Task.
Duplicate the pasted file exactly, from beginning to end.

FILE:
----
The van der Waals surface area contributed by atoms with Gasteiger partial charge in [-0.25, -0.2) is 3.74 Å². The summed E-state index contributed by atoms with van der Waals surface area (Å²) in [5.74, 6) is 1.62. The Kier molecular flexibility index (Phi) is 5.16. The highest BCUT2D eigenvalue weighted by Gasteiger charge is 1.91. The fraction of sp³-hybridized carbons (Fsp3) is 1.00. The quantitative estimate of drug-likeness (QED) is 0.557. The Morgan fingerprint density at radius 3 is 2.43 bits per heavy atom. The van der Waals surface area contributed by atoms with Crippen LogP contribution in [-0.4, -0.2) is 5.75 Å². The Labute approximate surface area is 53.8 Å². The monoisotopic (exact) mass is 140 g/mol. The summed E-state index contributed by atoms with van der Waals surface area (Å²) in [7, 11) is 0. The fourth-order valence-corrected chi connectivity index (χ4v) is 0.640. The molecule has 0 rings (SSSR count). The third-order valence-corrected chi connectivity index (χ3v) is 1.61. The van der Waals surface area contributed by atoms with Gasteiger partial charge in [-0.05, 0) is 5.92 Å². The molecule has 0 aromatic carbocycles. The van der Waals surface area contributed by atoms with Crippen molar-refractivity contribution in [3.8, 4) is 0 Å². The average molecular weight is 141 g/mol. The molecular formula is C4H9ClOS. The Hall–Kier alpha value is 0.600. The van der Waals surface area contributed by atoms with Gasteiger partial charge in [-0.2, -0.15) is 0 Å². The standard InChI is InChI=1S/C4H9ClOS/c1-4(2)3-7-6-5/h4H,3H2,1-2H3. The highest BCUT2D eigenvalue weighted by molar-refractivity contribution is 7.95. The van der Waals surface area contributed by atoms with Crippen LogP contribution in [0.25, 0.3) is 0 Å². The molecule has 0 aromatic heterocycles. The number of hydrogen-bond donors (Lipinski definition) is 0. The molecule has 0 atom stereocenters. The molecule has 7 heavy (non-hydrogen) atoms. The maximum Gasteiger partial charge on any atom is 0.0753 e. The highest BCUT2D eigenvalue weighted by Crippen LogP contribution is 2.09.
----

The van der Waals surface area contributed by atoms with Gasteiger partial charge in [-0.25, -0.2) is 3.74 Å². The summed E-state index contributed by atoms with van der Waals surface area (Å²) in [5.74, 6) is 1.62. The Kier molecular flexibility index (Phi) is 5.16. The highest BCUT2D eigenvalue weighted by Gasteiger charge is 1.91. The fraction of sp³-hybridized carbons (Fsp3) is 1.00. The quantitative estimate of drug-likeness (QED) is 0.557. The Morgan fingerprint density at radius 3 is 2.43 bits per heavy atom. The van der Waals surface area contributed by atoms with Crippen LogP contribution in [-0.4, -0.2) is 5.75 Å². The Labute approximate surface area is 53.8 Å². The monoisotopic (exact) mass is 140 g/mol. The summed E-state index contributed by atoms with van der Waals surface area (Å²) in [7, 11) is 0. The fourth-order valence-corrected chi connectivity index (χ4v) is 0.640. The molecule has 0 rings (SSSR count). The third-order valence-corrected chi connectivity index (χ3v) is 1.61. The van der Waals surface area contributed by atoms with Gasteiger partial charge in [-0.05, 0) is 5.92 Å². The molecule has 0 aromatic carbocycles. The van der Waals surface area contributed by atoms with Crippen molar-refractivity contribution in [3.8, 4) is 0 Å². The average molecular weight is 141 g/mol. The molecular formula is C4H9ClOS. The Hall–Kier alpha value is 0.600. The van der Waals surface area contributed by atoms with Gasteiger partial charge in [-0.2, -0.15) is 0 Å². The standard InChI is InChI=1S/C4H9ClOS/c1-4(2)3-7-6-5/h4H,3H2,1-2H3. The highest BCUT2D eigenvalue weighted by molar-refractivity contribution is 7.95. The van der Waals surface area contributed by atoms with Crippen LogP contribution in [0.25, 0.3) is 0 Å². The molecule has 0 aromatic heterocycles. The number of hydrogen-bond donors (Lipinski definition) is 0. The molecule has 0 atom stereocenters. The molecule has 7 heavy (non-hydrogen) atoms. The maximum Gasteiger partial charge on any atom is 0.0753 e. The highest BCUT2D eigenvalue weighted by Crippen LogP contribution is 2.09.